And, Mr. Speaker, until just before this act was tabled in this House, that was very much the case.

Mr. Speaker, the Municipal Act Review Committee, or MARC, in a consensus process, worked with the Department of Community and Transportation Services to building a new Municipal Act. It was a three-year process and thousands of volunteer hours were dedicated to the project.

And on behalf of the Yukon Liberal caucus, I would like to thank all the members of that committee for their unfailing hard work. I suppose that it came as a great surprise then, to the members of that committee, that the act that they thought they had agreed to had been changed in many different areas.

Mr. Speaker, I realize that there are a number of amendments to be tabled here today, but by and large there has been a less positive negotiating stance at the end of this legislative development process for Bill No. 69.

Municipal officials went into those MARC meetings in good faith. They thought that the document that they had worked so hard to complete - after three years of volunteer labour - would be the document that this government would table in the House to be discussed on the floor of the legislature.

That is why our caucus members - and members from the other caucuses - got letters from the City of Whitehorse and Carmacks, asking us to support the new and improved Municipal Act.

Well, Mr. Speaker, it was quite a surprise to everyone, including the writers of those letters, when the new, but somewhat changed, Municipal Act was tabled here last week. I have to say that trying to usher in those numerous changes - including some very significant changes to the Municipal Act - well, Mr. Speaker, I have to say it, that wasn't that respectful.

The president of the Association of Yukon Communities had bragged to other jurisdictions that this consensus-based process for the development of the new Municipal Act was the "cat's meow". This process became the envy of municipal governments right across this country. What a shame that this territorial government decided to change that very positive relationship at the very end.

This government should apologize to the members of that committee for the way they treated municipalities at the end of this process.

Earlier in the process, there were a number of guiding principles that were agreed to by both parties, and some of those principles were quite admirable: that there should be good government that is accountable to the people, that the new Municipal Act would respect due process and embody the concepts of natural justice; that the Municipal Act should be written in plain language - and that's something we should have thought about for the Estate Administration Act, too, I might point out here - and that there should be a transfer of programs from the territorial government to municipal governments where funding agreements are acceptable to both parties.

Mr. Speaker, that last principle never made it to the final version of the Municipal Act. Perhaps of all the principles supposedly agreed to by this government, that principle speaks most to the future survival of Yukon municipal governments.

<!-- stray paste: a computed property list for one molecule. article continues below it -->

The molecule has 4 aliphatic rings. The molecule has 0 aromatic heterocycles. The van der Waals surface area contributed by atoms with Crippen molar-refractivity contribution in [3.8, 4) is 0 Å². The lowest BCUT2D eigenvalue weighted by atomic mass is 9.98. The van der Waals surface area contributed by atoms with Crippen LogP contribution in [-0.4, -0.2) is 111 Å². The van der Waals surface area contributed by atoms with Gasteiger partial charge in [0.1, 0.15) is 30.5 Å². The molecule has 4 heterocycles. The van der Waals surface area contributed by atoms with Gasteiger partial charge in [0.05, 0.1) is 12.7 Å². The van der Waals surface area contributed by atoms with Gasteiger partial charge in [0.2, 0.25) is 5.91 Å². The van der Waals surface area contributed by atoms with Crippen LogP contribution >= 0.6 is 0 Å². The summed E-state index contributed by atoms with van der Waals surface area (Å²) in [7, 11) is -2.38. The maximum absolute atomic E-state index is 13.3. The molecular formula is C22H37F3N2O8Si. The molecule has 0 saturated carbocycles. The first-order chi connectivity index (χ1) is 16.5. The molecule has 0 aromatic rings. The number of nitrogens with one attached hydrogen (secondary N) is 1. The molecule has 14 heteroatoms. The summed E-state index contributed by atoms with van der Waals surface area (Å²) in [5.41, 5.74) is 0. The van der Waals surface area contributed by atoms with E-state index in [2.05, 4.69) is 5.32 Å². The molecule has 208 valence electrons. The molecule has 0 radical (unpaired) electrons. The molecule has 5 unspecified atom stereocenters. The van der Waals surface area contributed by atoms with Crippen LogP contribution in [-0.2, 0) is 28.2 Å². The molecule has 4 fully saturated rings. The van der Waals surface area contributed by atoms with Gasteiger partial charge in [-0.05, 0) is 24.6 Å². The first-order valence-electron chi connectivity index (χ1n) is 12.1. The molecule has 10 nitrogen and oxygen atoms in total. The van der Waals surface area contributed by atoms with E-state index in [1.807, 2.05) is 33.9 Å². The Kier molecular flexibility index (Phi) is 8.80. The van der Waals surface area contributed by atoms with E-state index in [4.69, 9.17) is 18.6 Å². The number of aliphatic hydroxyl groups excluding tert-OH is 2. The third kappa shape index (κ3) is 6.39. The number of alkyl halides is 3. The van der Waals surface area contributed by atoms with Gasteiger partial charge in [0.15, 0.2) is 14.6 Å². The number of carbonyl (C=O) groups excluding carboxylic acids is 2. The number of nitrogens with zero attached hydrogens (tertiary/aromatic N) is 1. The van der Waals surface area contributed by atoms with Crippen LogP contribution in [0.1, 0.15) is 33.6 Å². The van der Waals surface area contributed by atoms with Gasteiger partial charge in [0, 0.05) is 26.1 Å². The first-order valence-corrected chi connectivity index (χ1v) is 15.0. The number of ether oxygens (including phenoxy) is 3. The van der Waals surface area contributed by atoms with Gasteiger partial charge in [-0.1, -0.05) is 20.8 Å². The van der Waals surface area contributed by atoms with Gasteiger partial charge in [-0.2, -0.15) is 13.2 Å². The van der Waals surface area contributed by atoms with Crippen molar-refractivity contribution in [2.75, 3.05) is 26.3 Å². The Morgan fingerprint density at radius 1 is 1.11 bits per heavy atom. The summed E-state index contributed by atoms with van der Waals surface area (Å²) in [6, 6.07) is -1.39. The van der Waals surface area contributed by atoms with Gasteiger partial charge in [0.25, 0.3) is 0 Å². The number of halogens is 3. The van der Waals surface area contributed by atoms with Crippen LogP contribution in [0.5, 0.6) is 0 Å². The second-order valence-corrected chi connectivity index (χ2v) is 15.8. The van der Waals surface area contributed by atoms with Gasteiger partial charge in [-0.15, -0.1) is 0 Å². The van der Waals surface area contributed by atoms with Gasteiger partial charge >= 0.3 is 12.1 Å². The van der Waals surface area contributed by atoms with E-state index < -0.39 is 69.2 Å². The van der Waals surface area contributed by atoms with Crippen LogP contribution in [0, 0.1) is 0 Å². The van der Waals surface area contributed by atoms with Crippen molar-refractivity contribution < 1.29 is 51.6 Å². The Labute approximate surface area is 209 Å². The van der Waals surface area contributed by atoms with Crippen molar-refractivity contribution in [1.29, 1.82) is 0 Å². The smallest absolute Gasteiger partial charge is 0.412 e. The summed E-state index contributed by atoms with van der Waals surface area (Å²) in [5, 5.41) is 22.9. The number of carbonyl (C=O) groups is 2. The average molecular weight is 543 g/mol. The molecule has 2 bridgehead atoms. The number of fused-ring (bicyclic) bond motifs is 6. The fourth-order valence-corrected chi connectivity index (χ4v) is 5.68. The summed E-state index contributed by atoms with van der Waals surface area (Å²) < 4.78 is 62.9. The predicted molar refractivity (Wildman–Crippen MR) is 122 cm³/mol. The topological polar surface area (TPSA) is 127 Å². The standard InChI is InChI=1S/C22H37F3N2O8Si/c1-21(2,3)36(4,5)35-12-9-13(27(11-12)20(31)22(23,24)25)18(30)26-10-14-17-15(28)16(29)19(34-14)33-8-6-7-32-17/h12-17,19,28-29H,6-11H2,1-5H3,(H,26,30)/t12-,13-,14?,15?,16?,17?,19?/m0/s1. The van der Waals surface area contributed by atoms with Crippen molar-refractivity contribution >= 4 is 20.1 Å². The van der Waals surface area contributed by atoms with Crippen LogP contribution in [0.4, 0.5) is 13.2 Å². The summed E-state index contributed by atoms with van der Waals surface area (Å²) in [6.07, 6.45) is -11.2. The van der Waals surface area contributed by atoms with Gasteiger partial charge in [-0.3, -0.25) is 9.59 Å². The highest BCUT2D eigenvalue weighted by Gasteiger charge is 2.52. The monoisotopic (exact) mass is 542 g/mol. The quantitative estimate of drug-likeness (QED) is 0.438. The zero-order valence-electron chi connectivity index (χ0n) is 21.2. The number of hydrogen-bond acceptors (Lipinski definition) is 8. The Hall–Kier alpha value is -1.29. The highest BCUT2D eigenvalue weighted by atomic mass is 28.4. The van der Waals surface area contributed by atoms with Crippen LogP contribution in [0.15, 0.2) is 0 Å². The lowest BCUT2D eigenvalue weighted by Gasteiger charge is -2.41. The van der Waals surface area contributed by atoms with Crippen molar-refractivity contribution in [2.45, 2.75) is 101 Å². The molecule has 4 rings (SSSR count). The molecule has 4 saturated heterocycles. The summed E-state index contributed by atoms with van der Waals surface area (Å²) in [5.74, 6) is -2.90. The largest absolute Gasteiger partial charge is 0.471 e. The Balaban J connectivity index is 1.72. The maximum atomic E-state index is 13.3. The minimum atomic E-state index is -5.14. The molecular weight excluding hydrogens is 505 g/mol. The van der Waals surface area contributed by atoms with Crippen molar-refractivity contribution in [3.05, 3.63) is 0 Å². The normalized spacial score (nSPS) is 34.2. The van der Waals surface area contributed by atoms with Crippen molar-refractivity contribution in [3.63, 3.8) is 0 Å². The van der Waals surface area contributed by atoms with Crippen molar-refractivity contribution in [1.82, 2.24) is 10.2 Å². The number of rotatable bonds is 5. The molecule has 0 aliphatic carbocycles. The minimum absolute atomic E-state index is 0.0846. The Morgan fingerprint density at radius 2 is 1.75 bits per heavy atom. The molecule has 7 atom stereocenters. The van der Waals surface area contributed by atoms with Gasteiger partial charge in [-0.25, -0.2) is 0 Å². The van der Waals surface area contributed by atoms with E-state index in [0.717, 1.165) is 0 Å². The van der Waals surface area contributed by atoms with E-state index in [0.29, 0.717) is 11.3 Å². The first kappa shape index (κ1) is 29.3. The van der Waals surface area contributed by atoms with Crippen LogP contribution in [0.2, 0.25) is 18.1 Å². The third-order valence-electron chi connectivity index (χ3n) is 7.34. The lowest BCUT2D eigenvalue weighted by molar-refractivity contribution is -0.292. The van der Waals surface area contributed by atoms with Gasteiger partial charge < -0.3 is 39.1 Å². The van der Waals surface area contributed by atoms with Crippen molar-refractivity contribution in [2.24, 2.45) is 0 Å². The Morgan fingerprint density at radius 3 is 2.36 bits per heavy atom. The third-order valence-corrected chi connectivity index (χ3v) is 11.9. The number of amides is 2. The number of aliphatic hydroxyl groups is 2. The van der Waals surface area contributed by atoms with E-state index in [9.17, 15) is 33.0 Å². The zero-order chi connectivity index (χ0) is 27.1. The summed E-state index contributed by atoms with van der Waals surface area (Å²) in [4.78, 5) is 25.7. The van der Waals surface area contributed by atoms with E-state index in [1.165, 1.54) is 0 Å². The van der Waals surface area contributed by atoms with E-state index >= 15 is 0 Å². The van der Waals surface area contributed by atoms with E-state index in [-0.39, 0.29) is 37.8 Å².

Now it is my understanding, Mr. Speaker, that this government is possibly going to be developing a memorandum of understanding with Yukon municipalities that will protect them from the downloading of programs and responsibilities without the attached funding, but at the present time there is no such MOU.

Mr. Speaker, the Association of Yukon Communities would have likely been more comfortable with this principle enshrined in legislation. After all, in Ontario, municipalities have gone broke because they could not afford to deliver the programs that the provincial government had forced them to take on.

Mr. Speaker, municipalities need to be protected from this type of offloading of responsibilities. As dollars get tighter, there'll be more and more of a tendency to get the city or the village to take over the programs that the territorial government doesn't want to continue funding, and towns and cities in the Yukon do not have the funding to do that.

Block funding to Yukon communities has been frozen for over 13 years and costs have gone up. Yukon towns aren't doing more with less; they're doing miracles with virtually nothing.

Mr. Speaker, let's not forget that towns and cities deliver essential services to Yukoners. Towns cannot decide to cut back on sewer or water or garbage or fire protection. Towns can also not go into debt; they have to balance their books at the end of the year.

Mr. Speaker, Yukon municipalities are entitled to protection from downloading without the attached funding and I hope the minister will consider this very important point.

Mr. Speaker, though we have some reservations, our caucus will support the new Municipal Act.

Thank you, Mr. Speaker.

Speaker: If the member now speaks, he will close debate. Does any other member wish to be heard?

Hon. Mr. Keenan: Well, certainly, Mr. Speaker, I'd like to take this opportunity now to recognize one of the co-chairs of the Municipal Act Review Committee, if I may - the Mayor of Whitehorse, Mayor Kathy Watson. I'd like everybody to join in welcoming the mayor.